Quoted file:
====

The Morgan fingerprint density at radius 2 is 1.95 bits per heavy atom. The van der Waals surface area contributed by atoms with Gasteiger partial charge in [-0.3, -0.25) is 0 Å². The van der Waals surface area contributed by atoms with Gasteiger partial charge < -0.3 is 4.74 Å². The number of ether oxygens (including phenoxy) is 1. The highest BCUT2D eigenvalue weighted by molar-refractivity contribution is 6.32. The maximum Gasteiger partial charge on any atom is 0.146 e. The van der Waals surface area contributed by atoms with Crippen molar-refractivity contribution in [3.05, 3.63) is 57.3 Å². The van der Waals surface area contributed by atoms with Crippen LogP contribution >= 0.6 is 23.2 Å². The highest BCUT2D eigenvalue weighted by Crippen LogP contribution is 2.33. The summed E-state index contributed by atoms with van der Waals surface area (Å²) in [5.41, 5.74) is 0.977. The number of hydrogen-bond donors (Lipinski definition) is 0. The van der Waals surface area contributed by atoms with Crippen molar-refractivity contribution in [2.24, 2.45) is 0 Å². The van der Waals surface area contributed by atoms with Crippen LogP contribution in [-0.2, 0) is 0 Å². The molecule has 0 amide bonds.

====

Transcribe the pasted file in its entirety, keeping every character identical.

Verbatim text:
The Morgan fingerprint density at radius 2 is 1.95 bits per heavy atom. The van der Waals surface area contributed by atoms with Gasteiger partial charge in [-0.3, -0.25) is 0 Å². The van der Waals surface area contributed by atoms with Gasteiger partial charge < -0.3 is 4.74 Å². The number of ether oxygens (including phenoxy) is 1. The highest BCUT2D eigenvalue weighted by molar-refractivity contribution is 6.32. The maximum Gasteiger partial charge on any atom is 0.146 e. The van der Waals surface area contributed by atoms with Crippen molar-refractivity contribution in [3.05, 3.63) is 57.3 Å². The van der Waals surface area contributed by atoms with Crippen LogP contribution >= 0.6 is 23.2 Å². The highest BCUT2D eigenvalue weighted by Crippen LogP contribution is 2.33. The summed E-state index contributed by atoms with van der Waals surface area (Å²) in [5.41, 5.74) is 0.977. The number of hydrogen-bond donors (Lipinski definition) is 0. The van der Waals surface area contributed by atoms with Crippen molar-refractivity contribution in [2.24, 2.45) is 0 Å². The van der Waals surface area contributed by atoms with Crippen LogP contribution in [-0.2, 0) is 0 Å². The molecule has 0 amide bonds.